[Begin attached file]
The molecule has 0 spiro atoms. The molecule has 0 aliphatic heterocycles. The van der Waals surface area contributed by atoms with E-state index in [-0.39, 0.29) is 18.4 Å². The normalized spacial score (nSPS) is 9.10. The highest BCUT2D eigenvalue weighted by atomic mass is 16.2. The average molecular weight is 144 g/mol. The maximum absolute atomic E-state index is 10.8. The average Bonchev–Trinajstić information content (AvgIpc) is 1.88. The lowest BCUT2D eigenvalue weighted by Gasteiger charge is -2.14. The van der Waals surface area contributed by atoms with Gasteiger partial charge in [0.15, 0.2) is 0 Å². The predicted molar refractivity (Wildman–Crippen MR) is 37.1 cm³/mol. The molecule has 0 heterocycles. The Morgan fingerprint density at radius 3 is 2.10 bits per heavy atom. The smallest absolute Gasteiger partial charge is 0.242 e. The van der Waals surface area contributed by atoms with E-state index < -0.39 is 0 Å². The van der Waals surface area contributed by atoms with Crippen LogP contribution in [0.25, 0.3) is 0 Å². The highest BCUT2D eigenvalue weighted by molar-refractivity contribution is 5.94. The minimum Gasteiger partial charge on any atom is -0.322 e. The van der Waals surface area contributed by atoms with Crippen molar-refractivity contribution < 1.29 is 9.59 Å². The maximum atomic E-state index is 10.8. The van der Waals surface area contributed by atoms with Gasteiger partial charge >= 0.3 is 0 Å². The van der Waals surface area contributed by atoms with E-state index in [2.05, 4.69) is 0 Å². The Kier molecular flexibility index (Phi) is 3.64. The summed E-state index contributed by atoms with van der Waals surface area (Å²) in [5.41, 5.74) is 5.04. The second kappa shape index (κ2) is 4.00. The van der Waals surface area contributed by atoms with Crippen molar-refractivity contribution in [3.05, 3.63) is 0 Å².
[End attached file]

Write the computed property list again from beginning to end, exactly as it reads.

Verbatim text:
The molecule has 0 spiro atoms. The molecule has 0 aliphatic heterocycles. The van der Waals surface area contributed by atoms with E-state index in [-0.39, 0.29) is 18.4 Å². The normalized spacial score (nSPS) is 9.10. The highest BCUT2D eigenvalue weighted by atomic mass is 16.2. The average molecular weight is 144 g/mol. The maximum absolute atomic E-state index is 10.8. The average Bonchev–Trinajstić information content (AvgIpc) is 1.88. The lowest BCUT2D eigenvalue weighted by Gasteiger charge is -2.14. The van der Waals surface area contributed by atoms with Gasteiger partial charge in [0.15, 0.2) is 0 Å². The predicted molar refractivity (Wildman–Crippen MR) is 37.1 cm³/mol. The molecule has 0 heterocycles. The Morgan fingerprint density at radius 3 is 2.10 bits per heavy atom. The smallest absolute Gasteiger partial charge is 0.242 e. The van der Waals surface area contributed by atoms with E-state index < -0.39 is 0 Å². The van der Waals surface area contributed by atoms with Crippen LogP contribution in [0.25, 0.3) is 0 Å². The highest BCUT2D eigenvalue weighted by molar-refractivity contribution is 5.94. The minimum Gasteiger partial charge on any atom is -0.322 e. The van der Waals surface area contributed by atoms with Crippen molar-refractivity contribution < 1.29 is 9.59 Å². The maximum atomic E-state index is 10.8. The van der Waals surface area contributed by atoms with Gasteiger partial charge >= 0.3 is 0 Å². The van der Waals surface area contributed by atoms with E-state index in [2.05, 4.69) is 0 Å². The Kier molecular flexibility index (Phi) is 3.64. The summed E-state index contributed by atoms with van der Waals surface area (Å²) in [5.41, 5.74) is 5.04. The second kappa shape index (κ2) is 4.00. The van der Waals surface area contributed by atoms with Crippen molar-refractivity contribution in [3.05, 3.63) is 0 Å².